The process of diagnosing fibromyalgia has been undergoing some changes in the past few years as more is learned about the illness. Currently there are two clinical fibromyalgia diagnostic criteria being used by health care providers: (1) the 1990 ACR Fibromyalgia Diagnostic Criteria, and (2) the 2010 ACR Preliminary Fibromyalgia Diagnostic Criteria.
The process of diagnosing fibromyalgia has been undergoing some changes in the past few years as more is learned about the illness.
Currently there are two clinical fibromyalgia diagnostic criteria being used by health care providers: (1) the 1990 ACR Fibromyalgia Diagnostic Criteria, and (2) the 2010 ACR Preliminary Fibromyalgia Diagnostic Criteria.
There is also a new diagnostic blood test for fibromyalgia, introduced in 2013, that is gaining credibility.
1990 ACR Fibromyalgia Diagnostic Criteria
In 1990, the American College of Rheumatology published the first diagnostic research criteria for fibromyalgia. According to that criteria, for a diagnosis of fibromyalgia, both of the following must be present:
- A history of widespread pain in all four quadrants of the body for a minimum duration of three months, and
- Pain in at least 11 of 18 designated tender points when four kilograms (about 10 pounds) of pressure are applied.
2010 ACR Preliminary Fibromyalgia Diagnostic Criteria
In 2010, the American College of Rheumatology developed a new set of diagnostic criteria which takes into account common FM symptoms, such as fatigue, sleep disturbances, and cognitive problems, as well as pain.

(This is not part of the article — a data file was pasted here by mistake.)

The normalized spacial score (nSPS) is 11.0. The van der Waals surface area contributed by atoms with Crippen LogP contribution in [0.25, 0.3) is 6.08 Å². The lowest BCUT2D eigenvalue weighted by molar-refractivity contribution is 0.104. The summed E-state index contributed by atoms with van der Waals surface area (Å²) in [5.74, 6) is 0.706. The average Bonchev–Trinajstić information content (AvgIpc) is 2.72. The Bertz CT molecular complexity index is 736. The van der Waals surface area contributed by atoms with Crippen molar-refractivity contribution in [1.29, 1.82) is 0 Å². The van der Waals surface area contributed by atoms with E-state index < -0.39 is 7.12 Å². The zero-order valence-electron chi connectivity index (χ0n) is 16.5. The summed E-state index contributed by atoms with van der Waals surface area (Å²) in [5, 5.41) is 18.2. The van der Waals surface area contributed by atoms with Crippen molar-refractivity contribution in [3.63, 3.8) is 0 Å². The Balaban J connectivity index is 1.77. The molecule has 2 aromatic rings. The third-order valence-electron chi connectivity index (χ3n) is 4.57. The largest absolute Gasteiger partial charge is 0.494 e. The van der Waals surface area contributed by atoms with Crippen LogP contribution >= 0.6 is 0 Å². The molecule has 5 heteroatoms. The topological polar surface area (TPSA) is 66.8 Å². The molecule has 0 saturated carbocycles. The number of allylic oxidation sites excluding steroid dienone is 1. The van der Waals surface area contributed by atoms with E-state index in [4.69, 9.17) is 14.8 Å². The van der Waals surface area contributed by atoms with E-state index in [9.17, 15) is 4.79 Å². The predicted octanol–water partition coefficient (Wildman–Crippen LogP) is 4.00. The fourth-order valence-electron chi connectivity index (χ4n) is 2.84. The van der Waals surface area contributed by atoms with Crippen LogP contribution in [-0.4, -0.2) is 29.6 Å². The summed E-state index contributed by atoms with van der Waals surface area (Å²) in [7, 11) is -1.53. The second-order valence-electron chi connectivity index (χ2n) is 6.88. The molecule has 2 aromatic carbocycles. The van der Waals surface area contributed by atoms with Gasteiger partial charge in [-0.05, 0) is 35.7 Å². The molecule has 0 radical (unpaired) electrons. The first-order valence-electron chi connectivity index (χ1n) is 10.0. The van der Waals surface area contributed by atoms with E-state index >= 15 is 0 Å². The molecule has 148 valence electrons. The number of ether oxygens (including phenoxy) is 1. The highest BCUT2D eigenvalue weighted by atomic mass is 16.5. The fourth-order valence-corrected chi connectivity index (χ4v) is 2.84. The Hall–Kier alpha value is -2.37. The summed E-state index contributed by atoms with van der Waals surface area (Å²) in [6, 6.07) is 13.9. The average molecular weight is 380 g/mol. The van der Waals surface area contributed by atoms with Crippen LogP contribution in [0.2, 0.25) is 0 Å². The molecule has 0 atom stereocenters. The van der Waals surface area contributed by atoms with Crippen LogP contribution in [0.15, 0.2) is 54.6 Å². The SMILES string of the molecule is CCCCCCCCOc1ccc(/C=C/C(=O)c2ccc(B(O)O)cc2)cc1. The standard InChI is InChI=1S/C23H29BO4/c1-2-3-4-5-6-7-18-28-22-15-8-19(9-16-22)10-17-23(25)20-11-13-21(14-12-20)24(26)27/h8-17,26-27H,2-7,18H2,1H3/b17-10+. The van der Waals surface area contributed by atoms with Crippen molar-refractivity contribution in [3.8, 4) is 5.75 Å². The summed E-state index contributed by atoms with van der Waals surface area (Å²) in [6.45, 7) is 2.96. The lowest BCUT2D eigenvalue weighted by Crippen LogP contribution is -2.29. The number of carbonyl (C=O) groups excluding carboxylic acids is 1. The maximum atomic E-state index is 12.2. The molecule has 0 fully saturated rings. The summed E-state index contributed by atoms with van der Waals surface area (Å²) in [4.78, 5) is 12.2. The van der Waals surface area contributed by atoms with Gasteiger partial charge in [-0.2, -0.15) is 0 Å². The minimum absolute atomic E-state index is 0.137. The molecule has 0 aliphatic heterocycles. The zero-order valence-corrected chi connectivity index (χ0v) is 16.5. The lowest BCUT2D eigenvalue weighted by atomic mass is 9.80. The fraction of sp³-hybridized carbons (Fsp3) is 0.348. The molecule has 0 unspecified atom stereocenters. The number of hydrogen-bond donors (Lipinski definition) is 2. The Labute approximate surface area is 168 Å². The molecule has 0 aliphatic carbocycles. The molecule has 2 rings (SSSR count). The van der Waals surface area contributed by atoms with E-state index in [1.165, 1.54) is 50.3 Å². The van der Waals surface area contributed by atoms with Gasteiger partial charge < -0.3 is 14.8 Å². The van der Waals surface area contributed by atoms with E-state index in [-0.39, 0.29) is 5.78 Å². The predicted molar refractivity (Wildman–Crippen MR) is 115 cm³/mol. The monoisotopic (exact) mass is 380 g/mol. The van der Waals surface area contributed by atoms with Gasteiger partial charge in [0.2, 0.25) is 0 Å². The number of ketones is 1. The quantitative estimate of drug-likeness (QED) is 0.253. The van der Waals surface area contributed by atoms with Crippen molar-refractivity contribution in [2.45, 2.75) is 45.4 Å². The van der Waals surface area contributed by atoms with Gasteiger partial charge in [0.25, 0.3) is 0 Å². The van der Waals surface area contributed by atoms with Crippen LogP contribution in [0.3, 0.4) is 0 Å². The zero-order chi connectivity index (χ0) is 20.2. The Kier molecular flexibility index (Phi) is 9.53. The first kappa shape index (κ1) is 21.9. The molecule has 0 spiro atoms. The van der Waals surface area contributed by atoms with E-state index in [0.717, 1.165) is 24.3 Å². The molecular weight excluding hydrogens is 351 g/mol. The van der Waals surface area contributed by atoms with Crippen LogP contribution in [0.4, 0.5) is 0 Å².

The new diagnostic criteria still requires the first part of the old criteria – a history of widespread pain in all four quadrants of the body for a minimum duration of three months – but will replace the second part, the tender point exam, with:
- A widespread pain index score which will be determined by counting the number of areas on the body where the patient has felt pain in the last week. The checklist includes 19 specified areas.
- A symptom severity score which is made up of two parts:
- From zero to nine points is calculated by rating the severity of three common symptoms – fatigue, waking unrefreshed and cognitive symptoms – on a scale of zero to three (three being the most pervasive).
- An additional three points can be added to account for the extent of additional symptoms such as numbness, dizziness, nausea, irritable bowel syndrome or depression. The final score is between 0 and 12.
A patient satisfies diagnostic criteria for fibromyalgia if the following 3 conditions are met:
- Widespread pain index (WPI) ≥7 and symptom severity (SS) scale score ≥5 or WPI 3 – 6 and SS scale score ≥9.
- Symptoms have been present at a similar level for at least 3 months.
- The patient does not have a disorder that would otherwise explain the pain.
You can download a copy of the New Clinical Fibromyalgia Diagnostic Criteria here.
Fibromyalgia Diagnostic Blood Test
In 2013, EpiGenetics introduced the FM/a® blood test, which they say is the first objective test to diagnose fibromyalgia via a simple blood test. According to the developers, “FM/a is a multi-biomarker-based test which concerns immune system white blood chemokine and cytokine patterns. Patients with fibromyalgia have a significantly dysregulated pattern regarding these proteins.”
Their studies show that the FM/a test is more than 93 % sensitive, a sensitivity comparable to the HIV blood test. (By comparison the rheumatoid arthritis blood test is only 65 percent sensitive.) It should be noted that no medical test is 100% accurate.
The FM/a blood test seems to be gaining credibility since it is being used in an NIH-funded study to differentiate FM patients from control patients.
The FM/a blood test is only available upon the order of a licensed physician. Because it is so new, it may not yet be covered by insurance plans.